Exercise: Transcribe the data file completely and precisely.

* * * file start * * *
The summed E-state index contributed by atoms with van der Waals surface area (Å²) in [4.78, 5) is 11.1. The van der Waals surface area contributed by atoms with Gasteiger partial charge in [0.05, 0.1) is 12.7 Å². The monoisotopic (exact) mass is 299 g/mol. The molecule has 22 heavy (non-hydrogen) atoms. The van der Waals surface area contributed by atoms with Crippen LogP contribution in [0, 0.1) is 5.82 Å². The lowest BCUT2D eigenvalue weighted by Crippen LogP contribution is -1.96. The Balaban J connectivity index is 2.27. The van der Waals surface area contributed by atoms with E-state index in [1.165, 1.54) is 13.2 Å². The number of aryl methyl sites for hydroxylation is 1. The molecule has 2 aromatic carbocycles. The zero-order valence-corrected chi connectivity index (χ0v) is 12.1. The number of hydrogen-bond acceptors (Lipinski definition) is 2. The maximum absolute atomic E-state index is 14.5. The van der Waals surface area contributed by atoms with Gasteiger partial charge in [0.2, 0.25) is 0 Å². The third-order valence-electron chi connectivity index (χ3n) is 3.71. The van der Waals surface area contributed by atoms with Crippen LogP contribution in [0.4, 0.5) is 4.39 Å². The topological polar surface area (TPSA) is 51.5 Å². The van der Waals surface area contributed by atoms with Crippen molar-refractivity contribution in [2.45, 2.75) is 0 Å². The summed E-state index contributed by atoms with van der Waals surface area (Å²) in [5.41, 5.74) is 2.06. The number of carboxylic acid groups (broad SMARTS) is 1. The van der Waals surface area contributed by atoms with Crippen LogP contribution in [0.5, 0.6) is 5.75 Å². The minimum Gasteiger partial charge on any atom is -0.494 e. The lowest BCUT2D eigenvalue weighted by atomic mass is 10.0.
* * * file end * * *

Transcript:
The summed E-state index contributed by atoms with van der Waals surface area (Å²) in [4.78, 5) is 11.1. The van der Waals surface area contributed by atoms with Gasteiger partial charge in [0.05, 0.1) is 12.7 Å². The monoisotopic (exact) mass is 299 g/mol. The molecule has 22 heavy (non-hydrogen) atoms. The van der Waals surface area contributed by atoms with Crippen LogP contribution in [0, 0.1) is 5.82 Å². The lowest BCUT2D eigenvalue weighted by Crippen LogP contribution is -1.96. The Balaban J connectivity index is 2.27. The van der Waals surface area contributed by atoms with E-state index in [1.165, 1.54) is 13.2 Å². The number of aryl methyl sites for hydroxylation is 1. The molecule has 2 aromatic carbocycles. The zero-order valence-corrected chi connectivity index (χ0v) is 12.1. The number of hydrogen-bond acceptors (Lipinski definition) is 2. The maximum absolute atomic E-state index is 14.5. The van der Waals surface area contributed by atoms with Gasteiger partial charge in [0.2, 0.25) is 0 Å². The third-order valence-electron chi connectivity index (χ3n) is 3.71. The van der Waals surface area contributed by atoms with Crippen LogP contribution in [0.4, 0.5) is 4.39 Å². The topological polar surface area (TPSA) is 51.5 Å². The van der Waals surface area contributed by atoms with Crippen molar-refractivity contribution in [2.45, 2.75) is 0 Å². The summed E-state index contributed by atoms with van der Waals surface area (Å²) in [5.41, 5.74) is 2.06. The number of carboxylic acid groups (broad SMARTS) is 1. The van der Waals surface area contributed by atoms with Crippen LogP contribution in [0.5, 0.6) is 5.75 Å². The minimum Gasteiger partial charge on any atom is -0.494 e. The lowest BCUT2D eigenvalue weighted by atomic mass is 10.0.